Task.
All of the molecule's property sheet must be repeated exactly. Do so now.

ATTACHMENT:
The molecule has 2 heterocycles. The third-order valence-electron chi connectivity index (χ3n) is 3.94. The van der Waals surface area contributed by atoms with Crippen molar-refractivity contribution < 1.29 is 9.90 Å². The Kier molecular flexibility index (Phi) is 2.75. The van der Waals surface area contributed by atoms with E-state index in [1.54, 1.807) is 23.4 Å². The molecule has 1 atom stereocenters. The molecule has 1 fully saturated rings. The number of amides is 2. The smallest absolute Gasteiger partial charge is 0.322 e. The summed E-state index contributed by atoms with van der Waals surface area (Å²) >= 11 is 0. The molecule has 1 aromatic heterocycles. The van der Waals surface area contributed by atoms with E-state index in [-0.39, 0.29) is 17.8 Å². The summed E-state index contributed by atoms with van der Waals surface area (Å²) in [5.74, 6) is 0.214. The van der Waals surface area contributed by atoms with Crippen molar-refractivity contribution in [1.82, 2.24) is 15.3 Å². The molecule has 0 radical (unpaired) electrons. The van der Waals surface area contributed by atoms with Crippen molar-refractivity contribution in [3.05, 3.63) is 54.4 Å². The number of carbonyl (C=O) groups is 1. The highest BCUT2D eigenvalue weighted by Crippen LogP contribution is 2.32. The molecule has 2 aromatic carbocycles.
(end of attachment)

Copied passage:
The molecule has 2 heterocycles. The third-order valence-electron chi connectivity index (χ3n) is 3.94. The van der Waals surface area contributed by atoms with Crippen molar-refractivity contribution < 1.29 is 9.90 Å². The Kier molecular flexibility index (Phi) is 2.75. The van der Waals surface area contributed by atoms with E-state index in [1.54, 1.807) is 23.4 Å². The molecule has 1 atom stereocenters. The molecule has 1 fully saturated rings. The number of amides is 2. The smallest absolute Gasteiger partial charge is 0.322 e. The summed E-state index contributed by atoms with van der Waals surface area (Å²) >= 11 is 0. The molecule has 1 aromatic heterocycles. The van der Waals surface area contributed by atoms with E-state index in [-0.39, 0.29) is 17.8 Å². The summed E-state index contributed by atoms with van der Waals surface area (Å²) in [5.74, 6) is 0.214. The van der Waals surface area contributed by atoms with Crippen molar-refractivity contribution in [1.82, 2.24) is 15.3 Å². The molecule has 0 radical (unpaired) electrons. The van der Waals surface area contributed by atoms with Crippen molar-refractivity contribution in [3.05, 3.63) is 54.4 Å². The number of carbonyl (C=O) groups is 1. The highest BCUT2D eigenvalue weighted by Crippen LogP contribution is 2.32. The molecule has 2 aromatic carbocycles.